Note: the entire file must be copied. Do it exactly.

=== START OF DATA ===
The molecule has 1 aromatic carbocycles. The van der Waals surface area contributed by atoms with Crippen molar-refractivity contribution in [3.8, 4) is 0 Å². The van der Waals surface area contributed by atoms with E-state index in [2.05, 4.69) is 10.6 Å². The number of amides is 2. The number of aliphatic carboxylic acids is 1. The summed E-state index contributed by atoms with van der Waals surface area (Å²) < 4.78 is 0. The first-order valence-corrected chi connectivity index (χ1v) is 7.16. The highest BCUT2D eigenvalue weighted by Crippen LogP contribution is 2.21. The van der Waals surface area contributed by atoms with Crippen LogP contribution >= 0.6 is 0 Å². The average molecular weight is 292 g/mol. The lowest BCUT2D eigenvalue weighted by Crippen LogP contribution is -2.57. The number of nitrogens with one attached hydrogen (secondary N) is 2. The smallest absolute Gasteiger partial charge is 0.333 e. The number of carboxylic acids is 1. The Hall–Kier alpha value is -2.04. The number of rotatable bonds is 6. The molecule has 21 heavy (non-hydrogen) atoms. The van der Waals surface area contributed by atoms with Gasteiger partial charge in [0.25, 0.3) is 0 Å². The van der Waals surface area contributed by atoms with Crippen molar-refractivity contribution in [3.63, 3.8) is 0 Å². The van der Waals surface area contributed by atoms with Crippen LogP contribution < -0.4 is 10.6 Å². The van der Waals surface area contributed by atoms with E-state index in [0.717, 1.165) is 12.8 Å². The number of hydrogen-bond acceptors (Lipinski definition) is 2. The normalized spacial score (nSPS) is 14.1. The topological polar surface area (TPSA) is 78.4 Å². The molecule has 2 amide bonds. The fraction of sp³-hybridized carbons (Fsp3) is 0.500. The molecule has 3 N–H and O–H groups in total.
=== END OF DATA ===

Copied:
The molecule has 1 aromatic carbocycles. The van der Waals surface area contributed by atoms with Crippen molar-refractivity contribution in [3.8, 4) is 0 Å². The van der Waals surface area contributed by atoms with E-state index in [2.05, 4.69) is 10.6 Å². The number of amides is 2. The number of aliphatic carboxylic acids is 1. The summed E-state index contributed by atoms with van der Waals surface area (Å²) < 4.78 is 0. The first-order valence-corrected chi connectivity index (χ1v) is 7.16. The highest BCUT2D eigenvalue weighted by Crippen LogP contribution is 2.21. The van der Waals surface area contributed by atoms with Crippen LogP contribution >= 0.6 is 0 Å². The average molecular weight is 292 g/mol. The lowest BCUT2D eigenvalue weighted by Crippen LogP contribution is -2.57. The number of nitrogens with one attached hydrogen (secondary N) is 2. The smallest absolute Gasteiger partial charge is 0.333 e. The number of carboxylic acids is 1. The Hall–Kier alpha value is -2.04. The number of rotatable bonds is 6. The molecule has 21 heavy (non-hydrogen) atoms. The van der Waals surface area contributed by atoms with Gasteiger partial charge in [0.25, 0.3) is 0 Å². The van der Waals surface area contributed by atoms with Crippen molar-refractivity contribution in [3.63, 3.8) is 0 Å². The van der Waals surface area contributed by atoms with Crippen LogP contribution < -0.4 is 10.6 Å². The van der Waals surface area contributed by atoms with E-state index in [0.717, 1.165) is 12.8 Å². The number of hydrogen-bond acceptors (Lipinski definition) is 2. The normalized spacial score (nSPS) is 14.1. The topological polar surface area (TPSA) is 78.4 Å². The molecule has 2 amide bonds. The fraction of sp³-hybridized carbons (Fsp3) is 0.500. The molecule has 3 N–H and O–H groups in total.